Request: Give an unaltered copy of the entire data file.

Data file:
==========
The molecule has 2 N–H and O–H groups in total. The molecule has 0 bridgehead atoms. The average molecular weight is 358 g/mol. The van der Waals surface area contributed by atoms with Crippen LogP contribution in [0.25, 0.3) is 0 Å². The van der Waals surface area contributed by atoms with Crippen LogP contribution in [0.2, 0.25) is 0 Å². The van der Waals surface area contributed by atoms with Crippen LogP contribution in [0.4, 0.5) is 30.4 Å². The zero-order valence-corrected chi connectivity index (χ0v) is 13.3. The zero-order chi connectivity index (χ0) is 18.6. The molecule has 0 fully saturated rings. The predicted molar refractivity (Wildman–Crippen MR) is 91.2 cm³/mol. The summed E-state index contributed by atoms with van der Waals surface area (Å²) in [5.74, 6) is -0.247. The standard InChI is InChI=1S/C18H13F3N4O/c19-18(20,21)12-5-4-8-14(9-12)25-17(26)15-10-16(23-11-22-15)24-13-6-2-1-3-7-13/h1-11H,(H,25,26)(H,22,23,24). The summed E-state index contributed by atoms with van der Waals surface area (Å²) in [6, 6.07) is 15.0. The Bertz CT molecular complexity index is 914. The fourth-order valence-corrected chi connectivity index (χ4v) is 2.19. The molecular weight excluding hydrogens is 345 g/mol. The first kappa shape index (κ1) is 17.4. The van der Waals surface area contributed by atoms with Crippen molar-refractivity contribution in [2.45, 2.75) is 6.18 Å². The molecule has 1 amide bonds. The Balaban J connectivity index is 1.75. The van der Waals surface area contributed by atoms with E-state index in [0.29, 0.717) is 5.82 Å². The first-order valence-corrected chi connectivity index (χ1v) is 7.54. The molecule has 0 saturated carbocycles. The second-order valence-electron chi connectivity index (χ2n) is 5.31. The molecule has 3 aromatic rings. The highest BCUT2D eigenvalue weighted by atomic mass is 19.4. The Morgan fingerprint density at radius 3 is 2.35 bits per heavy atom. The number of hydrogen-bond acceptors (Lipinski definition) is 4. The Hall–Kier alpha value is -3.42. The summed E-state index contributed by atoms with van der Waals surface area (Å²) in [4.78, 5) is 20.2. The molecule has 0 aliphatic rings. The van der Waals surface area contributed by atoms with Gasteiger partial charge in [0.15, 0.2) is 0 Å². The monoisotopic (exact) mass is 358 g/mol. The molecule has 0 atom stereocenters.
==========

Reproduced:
The molecule has 2 N–H and O–H groups in total. The molecule has 0 bridgehead atoms. The average molecular weight is 358 g/mol. The van der Waals surface area contributed by atoms with Crippen LogP contribution in [0.25, 0.3) is 0 Å². The van der Waals surface area contributed by atoms with Crippen LogP contribution in [0.2, 0.25) is 0 Å². The van der Waals surface area contributed by atoms with Crippen LogP contribution in [0.4, 0.5) is 30.4 Å². The zero-order valence-corrected chi connectivity index (χ0v) is 13.3. The zero-order chi connectivity index (χ0) is 18.6. The molecule has 0 fully saturated rings. The predicted molar refractivity (Wildman–Crippen MR) is 91.2 cm³/mol. The summed E-state index contributed by atoms with van der Waals surface area (Å²) in [5.74, 6) is -0.247. The standard InChI is InChI=1S/C18H13F3N4O/c19-18(20,21)12-5-4-8-14(9-12)25-17(26)15-10-16(23-11-22-15)24-13-6-2-1-3-7-13/h1-11H,(H,25,26)(H,22,23,24). The summed E-state index contributed by atoms with van der Waals surface area (Å²) in [6, 6.07) is 15.0. The Bertz CT molecular complexity index is 914. The fourth-order valence-corrected chi connectivity index (χ4v) is 2.19. The molecular weight excluding hydrogens is 345 g/mol. The first kappa shape index (κ1) is 17.4. The van der Waals surface area contributed by atoms with Crippen molar-refractivity contribution in [2.45, 2.75) is 6.18 Å². The molecule has 1 amide bonds. The Balaban J connectivity index is 1.75. The van der Waals surface area contributed by atoms with E-state index in [0.29, 0.717) is 5.82 Å². The first-order valence-corrected chi connectivity index (χ1v) is 7.54. The molecule has 0 saturated carbocycles. The second-order valence-electron chi connectivity index (χ2n) is 5.31. The molecule has 3 aromatic rings. The highest BCUT2D eigenvalue weighted by atomic mass is 19.4. The Morgan fingerprint density at radius 3 is 2.35 bits per heavy atom. The number of hydrogen-bond acceptors (Lipinski definition) is 4. The Hall–Kier alpha value is -3.42. The summed E-state index contributed by atoms with van der Waals surface area (Å²) in [4.78, 5) is 20.2. The molecule has 0 aliphatic rings. The van der Waals surface area contributed by atoms with Gasteiger partial charge in [0.15, 0.2) is 0 Å². The monoisotopic (exact) mass is 358 g/mol. The molecule has 0 atom stereocenters.